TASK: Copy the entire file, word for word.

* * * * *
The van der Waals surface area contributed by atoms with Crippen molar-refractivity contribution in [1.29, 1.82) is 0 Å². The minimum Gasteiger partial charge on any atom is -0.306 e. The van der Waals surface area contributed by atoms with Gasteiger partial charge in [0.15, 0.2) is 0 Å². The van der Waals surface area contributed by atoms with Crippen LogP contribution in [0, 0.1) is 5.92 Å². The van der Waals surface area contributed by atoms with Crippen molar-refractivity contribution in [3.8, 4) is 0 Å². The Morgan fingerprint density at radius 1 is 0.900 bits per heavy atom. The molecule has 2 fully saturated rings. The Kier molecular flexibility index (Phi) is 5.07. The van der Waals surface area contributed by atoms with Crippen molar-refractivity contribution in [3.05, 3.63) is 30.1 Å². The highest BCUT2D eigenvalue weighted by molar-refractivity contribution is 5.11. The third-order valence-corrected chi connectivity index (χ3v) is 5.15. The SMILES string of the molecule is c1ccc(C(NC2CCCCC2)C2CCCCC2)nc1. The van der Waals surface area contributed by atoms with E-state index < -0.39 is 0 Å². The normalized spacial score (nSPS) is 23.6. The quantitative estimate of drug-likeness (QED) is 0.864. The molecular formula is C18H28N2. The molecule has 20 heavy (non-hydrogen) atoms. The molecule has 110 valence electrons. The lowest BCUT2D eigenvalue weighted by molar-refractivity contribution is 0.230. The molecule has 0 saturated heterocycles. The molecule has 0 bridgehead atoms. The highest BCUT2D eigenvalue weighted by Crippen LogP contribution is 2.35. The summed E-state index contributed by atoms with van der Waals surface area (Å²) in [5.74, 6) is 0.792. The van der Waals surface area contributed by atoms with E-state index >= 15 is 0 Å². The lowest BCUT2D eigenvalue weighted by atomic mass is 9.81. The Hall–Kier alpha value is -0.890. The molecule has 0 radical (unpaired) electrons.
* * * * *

The van der Waals surface area contributed by atoms with Crippen molar-refractivity contribution in [1.29, 1.82) is 0 Å². The minimum Gasteiger partial charge on any atom is -0.306 e. The van der Waals surface area contributed by atoms with Gasteiger partial charge in [0.15, 0.2) is 0 Å². The van der Waals surface area contributed by atoms with Crippen LogP contribution in [0, 0.1) is 5.92 Å². The van der Waals surface area contributed by atoms with Crippen molar-refractivity contribution in [3.8, 4) is 0 Å². The Morgan fingerprint density at radius 1 is 0.900 bits per heavy atom. The molecule has 2 fully saturated rings. The Kier molecular flexibility index (Phi) is 5.07. The van der Waals surface area contributed by atoms with Crippen molar-refractivity contribution in [3.05, 3.63) is 30.1 Å². The highest BCUT2D eigenvalue weighted by molar-refractivity contribution is 5.11. The third-order valence-corrected chi connectivity index (χ3v) is 5.15. The SMILES string of the molecule is c1ccc(C(NC2CCCCC2)C2CCCCC2)nc1. The van der Waals surface area contributed by atoms with E-state index < -0.39 is 0 Å². The normalized spacial score (nSPS) is 23.6. The quantitative estimate of drug-likeness (QED) is 0.864. The molecular formula is C18H28N2. The molecule has 20 heavy (non-hydrogen) atoms. The molecule has 110 valence electrons. The lowest BCUT2D eigenvalue weighted by molar-refractivity contribution is 0.230. The molecule has 0 saturated heterocycles. The molecule has 0 bridgehead atoms. The highest BCUT2D eigenvalue weighted by Crippen LogP contribution is 2.35. The summed E-state index contributed by atoms with van der Waals surface area (Å²) in [5.74, 6) is 0.792. The van der Waals surface area contributed by atoms with E-state index >= 15 is 0 Å². The lowest BCUT2D eigenvalue weighted by atomic mass is 9.81. The Hall–Kier alpha value is -0.890. The molecule has 0 radical (unpaired) electrons.